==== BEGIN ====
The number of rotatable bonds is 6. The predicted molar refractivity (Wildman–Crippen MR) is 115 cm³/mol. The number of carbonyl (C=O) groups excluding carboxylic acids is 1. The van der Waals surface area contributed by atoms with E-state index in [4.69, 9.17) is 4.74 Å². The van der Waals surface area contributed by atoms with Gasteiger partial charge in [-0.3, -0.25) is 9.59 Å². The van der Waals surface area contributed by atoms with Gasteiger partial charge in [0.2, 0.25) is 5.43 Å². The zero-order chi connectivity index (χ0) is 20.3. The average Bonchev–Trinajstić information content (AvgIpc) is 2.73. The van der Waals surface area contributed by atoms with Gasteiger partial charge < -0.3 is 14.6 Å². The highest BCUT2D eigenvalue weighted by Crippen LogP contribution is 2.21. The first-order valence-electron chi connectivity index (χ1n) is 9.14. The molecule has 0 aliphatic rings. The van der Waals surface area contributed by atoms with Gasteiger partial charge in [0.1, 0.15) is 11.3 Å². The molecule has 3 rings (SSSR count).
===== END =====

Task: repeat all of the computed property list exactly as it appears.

The number of rotatable bonds is 6. The predicted molar refractivity (Wildman–Crippen MR) is 115 cm³/mol. The number of carbonyl (C=O) groups excluding carboxylic acids is 1. The van der Waals surface area contributed by atoms with E-state index in [4.69, 9.17) is 4.74 Å². The van der Waals surface area contributed by atoms with Gasteiger partial charge in [-0.3, -0.25) is 9.59 Å². The van der Waals surface area contributed by atoms with Gasteiger partial charge in [0.2, 0.25) is 5.43 Å². The zero-order chi connectivity index (χ0) is 20.3. The average Bonchev–Trinajstić information content (AvgIpc) is 2.73. The van der Waals surface area contributed by atoms with Gasteiger partial charge < -0.3 is 14.6 Å². The highest BCUT2D eigenvalue weighted by Crippen LogP contribution is 2.21. The first-order valence-electron chi connectivity index (χ1n) is 9.14. The molecule has 0 aliphatic rings. The van der Waals surface area contributed by atoms with Gasteiger partial charge in [0.1, 0.15) is 11.3 Å². The molecule has 3 rings (SSSR count).